Context: Sebi has introduced new guidelines for initial public offerings (IPOs) and rights issues.

More on news: 

  • Extending the time period:The Securities and Exchange Board of India (Sebi) has extended its period of approval for initial public offerings (IPOs) and rights issues by six months. 
  • Applicability: This will be applicable to companies where Sebi’s approvals have expired or are due to expire between 1 March and 30 September.

New guidelines

Relaxations granted

  • SEBI has granted a one-time relaxation in its primary market fund-raising norms to make it easier for companies to raise capital amid the covid-19 pandemic.
  • A primary market issues new securities on an exchange for companies, governments, and other groups to obtain financing through debt-based or equity-based securities. 
    • It's in this market that firms sell (float) new stocks and bonds to the public for the first time. An initial public offering, or IPO, is an example of a primary market.
    •  These trades provide an opportunity for investors to buy securities from the bank that did the initial underwriting for a particular stock.

Changed norms on fresh issue component within the IPO

  • The regulator also relaxed norms on changing the fresh issue component within the IPO, with businesses now allowed to tweak up to 50% of the estimated issue size without having to re-file the draft offer prospectus.
  • Previously, companies were required to re-file the draft offer prospectus if they increased or decreased the estimated fresh issue size by more than 20%.

Change in rights issue guidelines

  • Based on the new norms, a company that has been listed on the stock exchanges for 18 months can raise funds via a rights issue, as opposed to the earlier norms that allowed firms that were listed for at least three years to undertake a rights offer.
  • Previous regulation: it is mandatory for companies to go public or complete the rights issue within 12 months of the date of issuance of observations by Sebi.
  • The to be considered successful has also been relaxed to 75% from the previous 90%

Eligibility criteria for market capitalization

  • the eligibility criteria of average market capitalization of public shareholding of the issuer has been relaxed to ₹100 crore from the earlier ₹250 crore.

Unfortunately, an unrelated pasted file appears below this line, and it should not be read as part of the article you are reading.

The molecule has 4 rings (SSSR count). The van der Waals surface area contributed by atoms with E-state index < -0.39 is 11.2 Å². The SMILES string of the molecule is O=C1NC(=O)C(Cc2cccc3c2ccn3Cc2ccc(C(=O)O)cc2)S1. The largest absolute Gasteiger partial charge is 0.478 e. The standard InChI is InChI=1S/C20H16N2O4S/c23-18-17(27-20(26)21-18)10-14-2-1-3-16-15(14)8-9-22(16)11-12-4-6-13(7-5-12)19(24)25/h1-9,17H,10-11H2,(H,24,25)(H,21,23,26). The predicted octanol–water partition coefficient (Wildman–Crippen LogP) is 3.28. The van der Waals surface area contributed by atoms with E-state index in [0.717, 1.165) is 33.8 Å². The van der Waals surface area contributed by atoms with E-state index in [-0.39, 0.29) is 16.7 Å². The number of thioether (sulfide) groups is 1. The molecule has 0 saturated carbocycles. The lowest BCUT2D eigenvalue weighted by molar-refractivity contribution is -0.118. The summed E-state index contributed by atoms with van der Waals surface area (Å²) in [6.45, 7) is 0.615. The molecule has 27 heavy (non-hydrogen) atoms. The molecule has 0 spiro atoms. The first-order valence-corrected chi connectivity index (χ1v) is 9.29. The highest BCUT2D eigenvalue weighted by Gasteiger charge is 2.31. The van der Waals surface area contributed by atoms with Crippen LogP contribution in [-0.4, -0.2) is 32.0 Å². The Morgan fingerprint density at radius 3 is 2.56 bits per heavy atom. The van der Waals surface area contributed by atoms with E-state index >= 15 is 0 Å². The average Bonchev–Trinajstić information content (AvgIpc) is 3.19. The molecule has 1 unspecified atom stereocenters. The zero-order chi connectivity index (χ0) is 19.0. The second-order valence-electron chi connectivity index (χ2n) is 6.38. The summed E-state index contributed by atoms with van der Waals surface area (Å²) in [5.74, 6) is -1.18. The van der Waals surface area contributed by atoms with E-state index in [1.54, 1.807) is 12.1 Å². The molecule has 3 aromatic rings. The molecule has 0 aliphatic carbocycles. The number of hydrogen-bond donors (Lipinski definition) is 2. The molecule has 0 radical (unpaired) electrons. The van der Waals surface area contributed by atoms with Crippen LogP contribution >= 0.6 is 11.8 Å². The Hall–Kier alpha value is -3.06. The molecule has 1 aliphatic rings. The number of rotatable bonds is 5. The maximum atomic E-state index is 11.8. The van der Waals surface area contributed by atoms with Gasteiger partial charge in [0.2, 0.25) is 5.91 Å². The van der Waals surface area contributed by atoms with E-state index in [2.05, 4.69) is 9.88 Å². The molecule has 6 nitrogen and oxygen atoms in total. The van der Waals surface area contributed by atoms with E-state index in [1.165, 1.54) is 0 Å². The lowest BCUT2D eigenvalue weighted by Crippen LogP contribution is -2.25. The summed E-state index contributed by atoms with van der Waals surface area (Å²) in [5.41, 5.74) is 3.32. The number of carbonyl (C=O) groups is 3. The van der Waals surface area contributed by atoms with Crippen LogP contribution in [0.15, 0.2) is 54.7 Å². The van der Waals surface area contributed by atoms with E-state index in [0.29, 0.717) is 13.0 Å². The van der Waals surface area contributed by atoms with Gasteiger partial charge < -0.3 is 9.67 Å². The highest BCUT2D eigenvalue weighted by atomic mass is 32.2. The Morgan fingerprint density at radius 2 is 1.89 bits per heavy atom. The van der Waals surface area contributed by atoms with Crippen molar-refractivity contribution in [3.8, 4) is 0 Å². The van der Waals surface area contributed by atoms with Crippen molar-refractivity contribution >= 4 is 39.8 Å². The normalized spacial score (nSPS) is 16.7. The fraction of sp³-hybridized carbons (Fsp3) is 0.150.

Significance of new rules:

  • Big relief to these companies: There are many companies that have got Sebi approvals for IPOs but are unable to list within the permitted time-frame due to the existing market conditions.
  • Help companies re-evaluate their issue size and pricing: The other change on allowing companies to tweak their fresh component of the public issue would also help them increase or decrease their issue size based on the current market conditions.


An initial public offering (IPO) refers to the process of offering shares of a private corporation to the public in a new stock issuance. Public share issuance allows a company to raise capital from public investors

  • it also allows public investors to participate in the offering.
  • An IPO is underwritten by one or more investment banks, who also arrange for the shares to be listed on one or more stock exchanges. 
  • Through this process, colloquially known as floating, or going public, a privately held company is transformed into a public company. 
  • Initial public offerings can be used to raise new equity capital for companies, to monetize the investments of private shareholders such as company founders or private equity investors, and to enable easy trading of existing holdings or future capital raising by becoming publicly traded.

Rights issues

  • A rights issue or rights offer is a dividend of subscription rights to buy additional securities in a company made to the company's existing security holders. 
  • When the rights are for equity securities, such as shares, in a public company, it is a non-dilutive(can be dilutive) pro rata way to raise capital. Rights issues are typically sold via a prospectus or prospectus supplement. 
  • With the issued rights, existing security-holders have the privilege to buy a specified number of new securities from the issuer at a specified price within a subscription period.


  • Offer for sale (OFS) is a simpler method of share sale through the exchange platform for listed companies. 
  • The mechanism was first introduced by India’s securities market regulator Sebi, in 2012, to make it easier for promoters of publicly-traded companies to cut their holdings and comply with the minimum public shareholding norms by June 2013. 
  • The method was largely adopted by listed companies, both state-run and private, to adhere to the Sebi order


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